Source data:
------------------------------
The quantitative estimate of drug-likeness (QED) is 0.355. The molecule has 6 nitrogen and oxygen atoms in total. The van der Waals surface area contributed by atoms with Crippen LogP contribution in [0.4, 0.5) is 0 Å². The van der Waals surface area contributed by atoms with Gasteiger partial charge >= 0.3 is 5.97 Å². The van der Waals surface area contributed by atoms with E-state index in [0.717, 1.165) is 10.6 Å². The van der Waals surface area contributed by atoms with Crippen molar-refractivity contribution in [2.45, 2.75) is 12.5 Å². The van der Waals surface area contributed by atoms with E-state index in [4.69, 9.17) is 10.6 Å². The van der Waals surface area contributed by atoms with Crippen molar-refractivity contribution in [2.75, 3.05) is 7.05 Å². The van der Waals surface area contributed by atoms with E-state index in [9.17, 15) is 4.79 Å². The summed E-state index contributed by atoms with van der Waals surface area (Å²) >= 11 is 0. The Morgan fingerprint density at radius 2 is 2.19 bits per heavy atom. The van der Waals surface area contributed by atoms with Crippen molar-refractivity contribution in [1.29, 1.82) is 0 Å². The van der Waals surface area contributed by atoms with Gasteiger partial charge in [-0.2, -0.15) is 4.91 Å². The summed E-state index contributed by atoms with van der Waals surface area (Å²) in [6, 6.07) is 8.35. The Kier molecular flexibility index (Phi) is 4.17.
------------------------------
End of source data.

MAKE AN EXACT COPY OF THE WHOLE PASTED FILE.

The quantitative estimate of drug-likeness (QED) is 0.355. The molecule has 6 nitrogen and oxygen atoms in total. The van der Waals surface area contributed by atoms with Crippen LogP contribution in [0.4, 0.5) is 0 Å². The van der Waals surface area contributed by atoms with Gasteiger partial charge >= 0.3 is 5.97 Å². The van der Waals surface area contributed by atoms with E-state index in [0.717, 1.165) is 10.6 Å². The van der Waals surface area contributed by atoms with Crippen molar-refractivity contribution in [2.45, 2.75) is 12.5 Å². The van der Waals surface area contributed by atoms with E-state index in [4.69, 9.17) is 10.6 Å². The van der Waals surface area contributed by atoms with Crippen molar-refractivity contribution in [2.75, 3.05) is 7.05 Å². The van der Waals surface area contributed by atoms with E-state index in [9.17, 15) is 4.79 Å². The summed E-state index contributed by atoms with van der Waals surface area (Å²) >= 11 is 0. The Morgan fingerprint density at radius 2 is 2.19 bits per heavy atom. The van der Waals surface area contributed by atoms with Crippen molar-refractivity contribution in [1.29, 1.82) is 0 Å². The van der Waals surface area contributed by atoms with Gasteiger partial charge in [-0.2, -0.15) is 4.91 Å². The summed E-state index contributed by atoms with van der Waals surface area (Å²) in [6, 6.07) is 8.35. The Kier molecular flexibility index (Phi) is 4.17.